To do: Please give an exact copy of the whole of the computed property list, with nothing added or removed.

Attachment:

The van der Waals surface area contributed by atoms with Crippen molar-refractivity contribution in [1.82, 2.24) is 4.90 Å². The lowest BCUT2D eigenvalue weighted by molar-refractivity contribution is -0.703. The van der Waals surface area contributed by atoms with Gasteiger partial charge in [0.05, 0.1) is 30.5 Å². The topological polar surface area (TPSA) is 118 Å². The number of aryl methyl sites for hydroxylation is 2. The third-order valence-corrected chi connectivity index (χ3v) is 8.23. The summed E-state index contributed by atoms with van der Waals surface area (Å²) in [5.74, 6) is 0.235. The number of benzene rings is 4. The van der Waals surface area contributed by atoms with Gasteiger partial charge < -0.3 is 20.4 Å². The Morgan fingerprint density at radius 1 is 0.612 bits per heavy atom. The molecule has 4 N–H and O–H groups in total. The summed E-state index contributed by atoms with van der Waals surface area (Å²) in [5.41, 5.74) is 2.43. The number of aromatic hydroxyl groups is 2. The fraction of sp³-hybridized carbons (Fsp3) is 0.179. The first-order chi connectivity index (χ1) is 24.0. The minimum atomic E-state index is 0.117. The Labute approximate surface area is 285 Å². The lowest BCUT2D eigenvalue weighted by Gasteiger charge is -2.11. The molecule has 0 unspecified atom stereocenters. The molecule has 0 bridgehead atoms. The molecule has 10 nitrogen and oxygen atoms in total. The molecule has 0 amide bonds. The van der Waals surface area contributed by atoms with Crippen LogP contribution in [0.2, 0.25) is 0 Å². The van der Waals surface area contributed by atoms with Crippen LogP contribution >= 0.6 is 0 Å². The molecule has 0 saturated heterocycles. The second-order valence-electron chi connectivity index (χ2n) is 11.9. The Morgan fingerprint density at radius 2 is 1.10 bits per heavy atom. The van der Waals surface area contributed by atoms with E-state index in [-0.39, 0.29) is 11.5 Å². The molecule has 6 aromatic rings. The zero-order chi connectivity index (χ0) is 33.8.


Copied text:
The van der Waals surface area contributed by atoms with Crippen molar-refractivity contribution in [1.82, 2.24) is 4.90 Å². The lowest BCUT2D eigenvalue weighted by molar-refractivity contribution is -0.703. The van der Waals surface area contributed by atoms with Gasteiger partial charge in [0.05, 0.1) is 30.5 Å². The topological polar surface area (TPSA) is 118 Å². The number of aryl methyl sites for hydroxylation is 2. The third-order valence-corrected chi connectivity index (χ3v) is 8.23. The summed E-state index contributed by atoms with van der Waals surface area (Å²) in [5.74, 6) is 0.235. The number of benzene rings is 4. The van der Waals surface area contributed by atoms with Gasteiger partial charge < -0.3 is 20.4 Å². The Morgan fingerprint density at radius 1 is 0.612 bits per heavy atom. The molecule has 4 N–H and O–H groups in total. The summed E-state index contributed by atoms with van der Waals surface area (Å²) in [5.41, 5.74) is 2.43. The number of aromatic hydroxyl groups is 2. The fraction of sp³-hybridized carbons (Fsp3) is 0.179. The first-order chi connectivity index (χ1) is 24.0. The minimum atomic E-state index is 0.117. The Labute approximate surface area is 285 Å². The lowest BCUT2D eigenvalue weighted by Gasteiger charge is -2.11. The molecule has 0 unspecified atom stereocenters. The molecule has 0 bridgehead atoms. The molecule has 10 nitrogen and oxygen atoms in total. The molecule has 0 amide bonds. The van der Waals surface area contributed by atoms with Crippen LogP contribution in [0.2, 0.25) is 0 Å². The van der Waals surface area contributed by atoms with Crippen LogP contribution >= 0.6 is 0 Å². The molecule has 0 saturated heterocycles. The second-order valence-electron chi connectivity index (χ2n) is 11.9. The Morgan fingerprint density at radius 2 is 1.10 bits per heavy atom. The van der Waals surface area contributed by atoms with E-state index in [-0.39, 0.29) is 11.5 Å². The molecule has 6 aromatic rings. The zero-order chi connectivity index (χ0) is 33.8.